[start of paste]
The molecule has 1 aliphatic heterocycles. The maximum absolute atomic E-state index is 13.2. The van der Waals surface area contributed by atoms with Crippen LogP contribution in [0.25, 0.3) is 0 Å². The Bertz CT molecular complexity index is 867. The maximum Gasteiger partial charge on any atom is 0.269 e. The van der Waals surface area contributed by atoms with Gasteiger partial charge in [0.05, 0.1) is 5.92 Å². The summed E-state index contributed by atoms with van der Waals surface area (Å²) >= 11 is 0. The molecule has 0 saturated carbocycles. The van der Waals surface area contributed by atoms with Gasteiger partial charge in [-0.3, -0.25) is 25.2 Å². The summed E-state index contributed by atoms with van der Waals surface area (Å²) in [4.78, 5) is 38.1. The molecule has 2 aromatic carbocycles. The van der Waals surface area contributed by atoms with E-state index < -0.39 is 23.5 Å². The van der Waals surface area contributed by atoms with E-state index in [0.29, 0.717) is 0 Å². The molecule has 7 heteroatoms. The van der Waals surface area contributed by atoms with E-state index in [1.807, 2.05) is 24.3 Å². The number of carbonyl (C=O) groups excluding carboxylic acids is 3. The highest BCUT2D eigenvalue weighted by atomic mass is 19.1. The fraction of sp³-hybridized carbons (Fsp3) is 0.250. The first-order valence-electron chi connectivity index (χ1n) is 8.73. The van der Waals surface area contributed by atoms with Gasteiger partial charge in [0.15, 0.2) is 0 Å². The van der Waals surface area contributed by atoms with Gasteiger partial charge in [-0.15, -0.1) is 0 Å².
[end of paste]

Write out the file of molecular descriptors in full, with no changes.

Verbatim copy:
The molecule has 1 aliphatic heterocycles. The maximum absolute atomic E-state index is 13.2. The van der Waals surface area contributed by atoms with Crippen LogP contribution in [0.25, 0.3) is 0 Å². The Bertz CT molecular complexity index is 867. The maximum Gasteiger partial charge on any atom is 0.269 e. The van der Waals surface area contributed by atoms with Gasteiger partial charge in [0.05, 0.1) is 5.92 Å². The summed E-state index contributed by atoms with van der Waals surface area (Å²) >= 11 is 0. The molecule has 0 saturated carbocycles. The van der Waals surface area contributed by atoms with Gasteiger partial charge in [-0.3, -0.25) is 25.2 Å². The summed E-state index contributed by atoms with van der Waals surface area (Å²) in [4.78, 5) is 38.1. The molecule has 2 aromatic carbocycles. The van der Waals surface area contributed by atoms with E-state index < -0.39 is 23.5 Å². The van der Waals surface area contributed by atoms with E-state index in [0.29, 0.717) is 0 Å². The molecule has 7 heteroatoms. The van der Waals surface area contributed by atoms with E-state index in [1.807, 2.05) is 24.3 Å². The number of carbonyl (C=O) groups excluding carboxylic acids is 3. The highest BCUT2D eigenvalue weighted by atomic mass is 19.1. The fraction of sp³-hybridized carbons (Fsp3) is 0.250. The first-order valence-electron chi connectivity index (χ1n) is 8.73. The van der Waals surface area contributed by atoms with Gasteiger partial charge in [0.15, 0.2) is 0 Å². The van der Waals surface area contributed by atoms with Gasteiger partial charge in [-0.15, -0.1) is 0 Å².